Oh yes. Another thrilling post about Pinterest, the new kid on the block. Much like the rise of hit music sensation, Rebecca Black, there was just as much hype as there was criticism.
I'll be honest: my initial reaction to Pinterest was not pleasant. It seemed to be an arena for women and I would not let my manly ego dip so low as to participate for the mere sake of social media. Yet months have passed and Pinterest really has grown on me.
I won't go too much into detail in terms of SEO, copyright infringement and what this means for agents, or social media gurus or the average Joe. Rather, I would encourage those on Pinterest, or those not on Pinterest, to actively ask yourself how this fits into conversation?
"Whenever you find yourself on the side of the majority, it is time to pause and reflect" - Mark Twain
This post was inspired by my friend, Jeff Turner. If you get a chance to read his post, Of Pinterest And The Importance of Quality Conversations , you'll find I am almost completely ripping off his topic and Jeff, (if you're reading this) that was my attempt to give you credit for our conversation :).
So why is Pinterest so popular? Let's be honest: conversation has gotten lazy and shallow. Twitter allows some conversation but it's easy to get lost in the noise even if you are consistent. Facebook and Google+ allow for more opportunities but still on the whole are based upon "+1s", or "Likes". In fact, I would say blogs are the last sanctuary for meaningful conversation. Yet even as I write this, I question how worthy this will be and I almost (due to laziness) quit multiple times.
But Pinterest is a beautiful culmination of all the lazy practices of social media. You have your visuals, you have "Re-Pins", "Like" buttons and comment buttons. Yet given my experience on Pinterest on the Like and Re-Pin buttons are really the only ones ever used and really, what conversation can be had just by re-pinning someone's picture?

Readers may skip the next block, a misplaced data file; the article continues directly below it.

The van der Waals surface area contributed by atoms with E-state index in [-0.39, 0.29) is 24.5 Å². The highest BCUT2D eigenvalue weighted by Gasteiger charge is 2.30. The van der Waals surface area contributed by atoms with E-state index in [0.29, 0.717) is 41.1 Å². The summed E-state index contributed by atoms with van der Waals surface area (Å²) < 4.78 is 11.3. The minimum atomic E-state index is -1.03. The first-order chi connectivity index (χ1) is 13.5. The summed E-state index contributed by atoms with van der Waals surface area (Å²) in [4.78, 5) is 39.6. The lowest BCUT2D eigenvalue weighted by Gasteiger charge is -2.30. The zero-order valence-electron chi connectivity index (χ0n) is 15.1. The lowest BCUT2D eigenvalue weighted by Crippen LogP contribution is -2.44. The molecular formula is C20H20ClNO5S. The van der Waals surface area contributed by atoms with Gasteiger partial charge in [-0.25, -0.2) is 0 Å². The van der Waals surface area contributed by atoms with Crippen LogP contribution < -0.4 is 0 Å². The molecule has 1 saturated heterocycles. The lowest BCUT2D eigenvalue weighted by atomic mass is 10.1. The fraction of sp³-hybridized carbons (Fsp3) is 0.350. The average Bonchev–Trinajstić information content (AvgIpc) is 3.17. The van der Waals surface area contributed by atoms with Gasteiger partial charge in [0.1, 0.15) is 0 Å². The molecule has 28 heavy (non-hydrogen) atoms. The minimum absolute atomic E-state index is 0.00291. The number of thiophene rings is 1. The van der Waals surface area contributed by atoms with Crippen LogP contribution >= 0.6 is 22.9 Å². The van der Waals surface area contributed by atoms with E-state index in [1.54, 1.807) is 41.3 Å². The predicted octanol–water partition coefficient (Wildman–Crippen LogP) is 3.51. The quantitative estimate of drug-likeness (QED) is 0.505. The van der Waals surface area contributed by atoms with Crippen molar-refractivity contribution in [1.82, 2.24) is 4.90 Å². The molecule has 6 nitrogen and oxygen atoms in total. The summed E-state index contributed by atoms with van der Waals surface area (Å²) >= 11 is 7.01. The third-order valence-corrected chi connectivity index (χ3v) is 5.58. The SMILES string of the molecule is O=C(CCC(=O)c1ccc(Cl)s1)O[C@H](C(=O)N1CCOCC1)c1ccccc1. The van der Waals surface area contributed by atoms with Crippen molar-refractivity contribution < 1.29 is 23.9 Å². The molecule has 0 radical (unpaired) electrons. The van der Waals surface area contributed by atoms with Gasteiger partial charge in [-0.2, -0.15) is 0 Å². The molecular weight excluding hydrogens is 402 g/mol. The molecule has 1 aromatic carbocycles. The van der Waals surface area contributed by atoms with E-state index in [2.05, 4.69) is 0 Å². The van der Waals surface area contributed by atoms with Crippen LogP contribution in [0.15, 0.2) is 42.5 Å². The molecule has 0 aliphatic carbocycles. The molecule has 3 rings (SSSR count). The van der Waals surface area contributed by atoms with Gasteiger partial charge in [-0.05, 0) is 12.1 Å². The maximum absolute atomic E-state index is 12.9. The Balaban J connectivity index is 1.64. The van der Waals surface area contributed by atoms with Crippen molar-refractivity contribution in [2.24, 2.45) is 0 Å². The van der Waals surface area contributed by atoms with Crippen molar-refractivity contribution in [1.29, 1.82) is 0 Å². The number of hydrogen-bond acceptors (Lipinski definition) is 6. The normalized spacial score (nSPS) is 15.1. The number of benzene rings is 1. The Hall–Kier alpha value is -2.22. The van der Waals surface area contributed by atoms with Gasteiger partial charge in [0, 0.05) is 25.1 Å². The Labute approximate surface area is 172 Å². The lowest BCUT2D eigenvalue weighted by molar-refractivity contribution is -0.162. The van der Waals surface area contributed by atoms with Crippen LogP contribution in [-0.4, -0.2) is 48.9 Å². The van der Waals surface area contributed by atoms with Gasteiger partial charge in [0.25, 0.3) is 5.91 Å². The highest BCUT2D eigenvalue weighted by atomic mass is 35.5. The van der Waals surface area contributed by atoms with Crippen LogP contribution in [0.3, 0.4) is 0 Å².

The simple answer to this?
My Final Word
But wait, Eric, if you're all about meaningful conversation, doesn't this mean that Pinterest should be something to avoid?
There are those who believe that Pinterest is just a fad. That it will fade due to its lack of substance. However, I think Pinterest will be around for a LONG time and this is why. My search for social networks that provide meaningful conversation exist such as at Active Rain. It is important for me to retain this ability in order to build relationships with others, but at the same time there needs to be a starting point before I dive into such depths.
So Twitter and Pinterest aren't exactly the greatest platforms to express myself. I think it is important for those on Pinterest and those who have doubts to look at it differently than just a site to post and share pictures. It is a place where I can take a conversation with an existing friend and lighten it up by sharing a picture I found. Or a place to make new friends by sharing our common interest captured in a picture and developing our friendship elsewhere such as on Facebook or Twitter.